ISSN: 0957-8234

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Article
Publication date: 1 February 2004

Michael J. Keeney, Andrea F. Snell, Steven J. Robison, Daniel V. Svyantek and Jennifer Bott

Measures of personality and organizational climate were subjected to three different analytical methods that extract patterns from data: Discriminant, Classification and

Abstract

Measures of personality and organizational climate were subjected to three different analytical methods that extract patterns from data: Discriminant, Classification and Regression Trees, and neural network classification analysis. Risk, openness, rewards, and neuroticism (rather than conscientiousness) emerged as key variables in differentiating among three similar work groups. Results of the analyses support the central hypothesis of ASA theory of greater variance in personality across compared to within organizations and an interactionist paradigm between person and environment. Implications for ASA theory and for personnel selection are discussed.

Details

Organizational Analysis, vol. 12 no. 2
Type: Research Article
ISSN: 1551-7470

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Article
Publication date: 1 April 1994

Minwir M. Al‐Shammari

This study explores the differences in climate perceptions according to employees' demographic (age, gender, marital status, and education) and organizational (tenure…

Abstract

This study explores the differences in climate perceptions according to employees' demographic (age, gender, marital status, and education) and organizational (tenure, position, and pay) background patterns. In order to achieve this goal, self‐administered questionnaires were distributed to 400 subjects in Jordanian manufacturing organizations. Usable answers were obtained from 297 subjects. The results of the study showed that the background of employees (with the exception of gender) were found to account for significant differences in the perception of several dimensions of climate.

Details

International Journal of Commerce and Management, vol. 4 no. 4
Type: Research Article
ISSN: 1056-9219

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Article
Publication date: 6 June 2018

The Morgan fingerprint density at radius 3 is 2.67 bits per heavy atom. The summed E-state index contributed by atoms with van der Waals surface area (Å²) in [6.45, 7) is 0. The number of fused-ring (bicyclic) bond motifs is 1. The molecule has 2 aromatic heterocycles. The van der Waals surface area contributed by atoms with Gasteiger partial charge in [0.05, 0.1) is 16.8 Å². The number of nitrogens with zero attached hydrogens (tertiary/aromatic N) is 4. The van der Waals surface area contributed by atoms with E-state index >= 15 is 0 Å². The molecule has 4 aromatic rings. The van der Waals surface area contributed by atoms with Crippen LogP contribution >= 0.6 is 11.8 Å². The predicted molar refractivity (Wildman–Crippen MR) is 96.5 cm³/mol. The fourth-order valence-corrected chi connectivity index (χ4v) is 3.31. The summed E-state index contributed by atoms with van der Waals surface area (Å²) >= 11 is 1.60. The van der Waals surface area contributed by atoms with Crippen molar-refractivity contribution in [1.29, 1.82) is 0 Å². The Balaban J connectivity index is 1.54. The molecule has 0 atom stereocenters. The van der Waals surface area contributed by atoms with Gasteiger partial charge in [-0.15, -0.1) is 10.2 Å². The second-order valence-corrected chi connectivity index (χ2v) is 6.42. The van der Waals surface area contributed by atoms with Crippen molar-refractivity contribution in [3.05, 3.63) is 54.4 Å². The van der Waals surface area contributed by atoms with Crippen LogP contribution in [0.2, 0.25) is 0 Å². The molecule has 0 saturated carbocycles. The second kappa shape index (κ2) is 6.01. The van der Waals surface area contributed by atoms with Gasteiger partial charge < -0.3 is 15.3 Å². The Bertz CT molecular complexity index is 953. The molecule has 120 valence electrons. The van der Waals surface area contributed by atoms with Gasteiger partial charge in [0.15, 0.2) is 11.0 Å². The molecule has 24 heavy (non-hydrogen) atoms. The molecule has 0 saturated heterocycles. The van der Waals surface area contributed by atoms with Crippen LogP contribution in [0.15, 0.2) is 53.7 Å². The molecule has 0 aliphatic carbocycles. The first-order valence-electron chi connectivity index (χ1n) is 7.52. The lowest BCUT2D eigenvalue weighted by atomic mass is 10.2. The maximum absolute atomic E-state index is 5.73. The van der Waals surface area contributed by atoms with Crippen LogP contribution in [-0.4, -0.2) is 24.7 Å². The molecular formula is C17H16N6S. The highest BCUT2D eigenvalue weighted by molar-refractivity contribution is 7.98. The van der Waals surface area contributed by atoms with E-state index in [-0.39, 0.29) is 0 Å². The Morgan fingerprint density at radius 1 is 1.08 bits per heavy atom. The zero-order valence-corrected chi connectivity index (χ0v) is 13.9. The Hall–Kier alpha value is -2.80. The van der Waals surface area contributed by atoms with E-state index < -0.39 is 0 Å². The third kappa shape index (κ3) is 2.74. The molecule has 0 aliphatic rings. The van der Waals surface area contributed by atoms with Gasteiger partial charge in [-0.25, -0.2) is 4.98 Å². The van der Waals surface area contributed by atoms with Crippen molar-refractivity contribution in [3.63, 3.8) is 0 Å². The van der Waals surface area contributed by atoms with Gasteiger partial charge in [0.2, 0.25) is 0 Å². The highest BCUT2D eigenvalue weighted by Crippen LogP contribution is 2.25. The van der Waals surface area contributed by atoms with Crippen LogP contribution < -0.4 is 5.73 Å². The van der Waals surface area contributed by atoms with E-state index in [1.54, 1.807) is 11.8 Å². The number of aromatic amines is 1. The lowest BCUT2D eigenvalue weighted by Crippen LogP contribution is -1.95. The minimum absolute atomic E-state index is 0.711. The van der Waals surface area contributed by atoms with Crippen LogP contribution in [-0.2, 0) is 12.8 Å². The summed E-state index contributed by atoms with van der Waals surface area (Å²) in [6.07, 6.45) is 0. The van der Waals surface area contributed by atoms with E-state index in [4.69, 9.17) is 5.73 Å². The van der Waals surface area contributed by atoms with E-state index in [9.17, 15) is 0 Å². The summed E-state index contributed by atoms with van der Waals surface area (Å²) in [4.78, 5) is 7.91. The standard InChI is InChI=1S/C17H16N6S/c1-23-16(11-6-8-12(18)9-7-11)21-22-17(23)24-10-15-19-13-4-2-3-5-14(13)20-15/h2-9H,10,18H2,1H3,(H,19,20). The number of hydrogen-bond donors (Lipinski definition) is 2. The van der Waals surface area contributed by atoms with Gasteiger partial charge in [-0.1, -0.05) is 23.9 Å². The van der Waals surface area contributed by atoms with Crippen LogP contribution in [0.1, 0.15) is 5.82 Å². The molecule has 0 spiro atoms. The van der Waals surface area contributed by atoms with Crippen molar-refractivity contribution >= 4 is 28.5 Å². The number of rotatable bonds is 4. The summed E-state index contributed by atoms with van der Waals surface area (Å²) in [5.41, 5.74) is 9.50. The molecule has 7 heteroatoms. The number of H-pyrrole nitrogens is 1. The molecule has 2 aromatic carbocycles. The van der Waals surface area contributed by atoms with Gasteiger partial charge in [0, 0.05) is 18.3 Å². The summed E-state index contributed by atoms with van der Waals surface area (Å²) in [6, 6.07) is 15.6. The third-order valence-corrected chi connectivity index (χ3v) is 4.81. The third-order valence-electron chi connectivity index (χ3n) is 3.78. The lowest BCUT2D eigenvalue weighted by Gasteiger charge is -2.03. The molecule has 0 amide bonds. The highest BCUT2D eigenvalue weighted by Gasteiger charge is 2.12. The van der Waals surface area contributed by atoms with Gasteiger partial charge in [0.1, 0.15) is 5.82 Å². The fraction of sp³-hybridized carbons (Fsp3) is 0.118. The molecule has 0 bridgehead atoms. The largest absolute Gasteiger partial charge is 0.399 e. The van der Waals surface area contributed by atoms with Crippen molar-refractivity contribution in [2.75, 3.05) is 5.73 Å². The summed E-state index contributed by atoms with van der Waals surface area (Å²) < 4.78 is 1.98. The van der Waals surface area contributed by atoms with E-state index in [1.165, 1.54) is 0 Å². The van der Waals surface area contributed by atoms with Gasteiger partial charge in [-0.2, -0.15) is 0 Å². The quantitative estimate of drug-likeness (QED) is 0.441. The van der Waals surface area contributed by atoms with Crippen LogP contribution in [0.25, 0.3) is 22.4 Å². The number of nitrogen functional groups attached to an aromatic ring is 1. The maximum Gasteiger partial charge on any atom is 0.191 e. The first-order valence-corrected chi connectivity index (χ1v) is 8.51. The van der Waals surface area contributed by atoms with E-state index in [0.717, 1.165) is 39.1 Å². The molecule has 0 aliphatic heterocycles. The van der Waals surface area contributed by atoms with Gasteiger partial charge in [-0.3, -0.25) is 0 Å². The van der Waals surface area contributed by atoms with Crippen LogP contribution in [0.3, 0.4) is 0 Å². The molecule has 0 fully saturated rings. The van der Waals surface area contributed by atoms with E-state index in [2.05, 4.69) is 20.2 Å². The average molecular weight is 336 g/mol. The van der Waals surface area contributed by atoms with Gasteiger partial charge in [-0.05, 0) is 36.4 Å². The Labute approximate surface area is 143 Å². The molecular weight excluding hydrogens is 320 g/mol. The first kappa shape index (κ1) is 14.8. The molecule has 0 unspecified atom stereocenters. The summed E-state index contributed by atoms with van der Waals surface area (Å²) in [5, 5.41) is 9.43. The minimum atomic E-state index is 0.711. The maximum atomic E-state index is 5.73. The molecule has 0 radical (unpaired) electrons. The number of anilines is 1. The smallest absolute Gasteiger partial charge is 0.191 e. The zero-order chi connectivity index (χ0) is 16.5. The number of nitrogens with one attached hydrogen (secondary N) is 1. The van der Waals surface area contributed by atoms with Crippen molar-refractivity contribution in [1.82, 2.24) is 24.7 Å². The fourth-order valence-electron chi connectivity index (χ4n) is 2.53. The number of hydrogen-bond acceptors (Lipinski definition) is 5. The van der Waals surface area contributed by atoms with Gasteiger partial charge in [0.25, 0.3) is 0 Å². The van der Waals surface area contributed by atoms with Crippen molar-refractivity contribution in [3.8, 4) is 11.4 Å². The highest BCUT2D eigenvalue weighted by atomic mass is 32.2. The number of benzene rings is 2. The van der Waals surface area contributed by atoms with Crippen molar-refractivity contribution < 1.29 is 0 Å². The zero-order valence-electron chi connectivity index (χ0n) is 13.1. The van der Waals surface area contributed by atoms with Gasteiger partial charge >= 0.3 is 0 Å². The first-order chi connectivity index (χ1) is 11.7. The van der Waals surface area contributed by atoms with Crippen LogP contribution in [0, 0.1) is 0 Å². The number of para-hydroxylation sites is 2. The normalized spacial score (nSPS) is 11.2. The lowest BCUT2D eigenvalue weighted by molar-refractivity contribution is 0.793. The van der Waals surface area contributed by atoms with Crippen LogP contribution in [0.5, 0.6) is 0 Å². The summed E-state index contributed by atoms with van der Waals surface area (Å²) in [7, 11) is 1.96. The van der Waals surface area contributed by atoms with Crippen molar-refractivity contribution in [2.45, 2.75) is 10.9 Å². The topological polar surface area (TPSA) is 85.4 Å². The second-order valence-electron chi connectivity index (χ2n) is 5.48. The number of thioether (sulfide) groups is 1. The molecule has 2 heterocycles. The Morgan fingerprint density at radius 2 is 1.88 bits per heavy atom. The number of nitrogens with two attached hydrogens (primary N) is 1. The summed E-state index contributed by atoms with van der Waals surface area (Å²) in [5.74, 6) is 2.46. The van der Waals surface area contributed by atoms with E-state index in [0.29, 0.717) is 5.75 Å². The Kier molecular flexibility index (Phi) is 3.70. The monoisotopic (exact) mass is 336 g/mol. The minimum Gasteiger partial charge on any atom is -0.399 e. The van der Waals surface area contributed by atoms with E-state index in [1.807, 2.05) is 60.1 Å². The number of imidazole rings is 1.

Khalid Arar and Izhar Oplatka

It is widely accepted that educational leaders and teachers need to manage and regulate their emotions continually, mainly because schooling and teaching processes expose…

Abstract

Purpose

It is widely accepted that educational leaders and teachers need to manage and regulate their emotions continually, mainly because schooling and teaching processes expose many emotions. Thus, the purpose of this paper is to trace the ways Israeli assistant principals, both Arab and Jewish, manage their emotions at work.

Design/methodology/approach

Based on semi-structured interviews with 15 assistant principals, it was found that they are required to manage their emotions in accordance with entrenched emotion rules in the culture and society.

Findings

Most of the Jewish female APs tend to display warmth and empathy toward teachers in order to better understand their personal needs and professional performances. In contrast, Arab APs suppressed or fabricated emotional expression in their discourse with teachers and parents, in order to maintain a professional façade and retain the internal cohesion of the school. Both groups of APs believed their emotion regulation results in higher level of harmony in the school. Empirical and practical suggestions are put forward.

Originality/value

The paper is original and contributes to the theoretical and practical knowledge.

Details

Journal of Professional Capital and Community, vol. 3 no. 3
Type: Research Article
ISSN: 2056-9548

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Article
Publication date: 1 October 2002

Reva Berman Brown and Ian Brooks

This paper introduces the concept of the emotional climate of the workplace and explores how it both shapes and is shaped by the emotions experienced, expressed and

Abstract

This paper introduces the concept of the emotional climate of the workplace and explores how it both shapes and is shaped by the emotions experienced, expressed and redefined by nurses. It extracts emotional aspects of an organizational climate framework developed by Litwin and Stringer and examines these with respect to nurse’s experiences. The primary research was carried out at a general hospital NHS Trust in the East Midlands of the UK using a grounded theory methodology. The research methods included semi‐structured interviews and observation. The themes identified include many of those found by Litwin and Stringer, others which represent variations upon these, and a new set, which, when combined, identify the emotional climate of the organization. The findings have confirmed that the “experiment” of using a 33‐year‐old positivistic framework to investigate aspects of qualitative research has enabled a robust contribution to the conceptual area of emotional climate.

Details

Journal of Management in Medicine, vol. 16 no. 5
Type: Research Article
ISSN: 0268-9235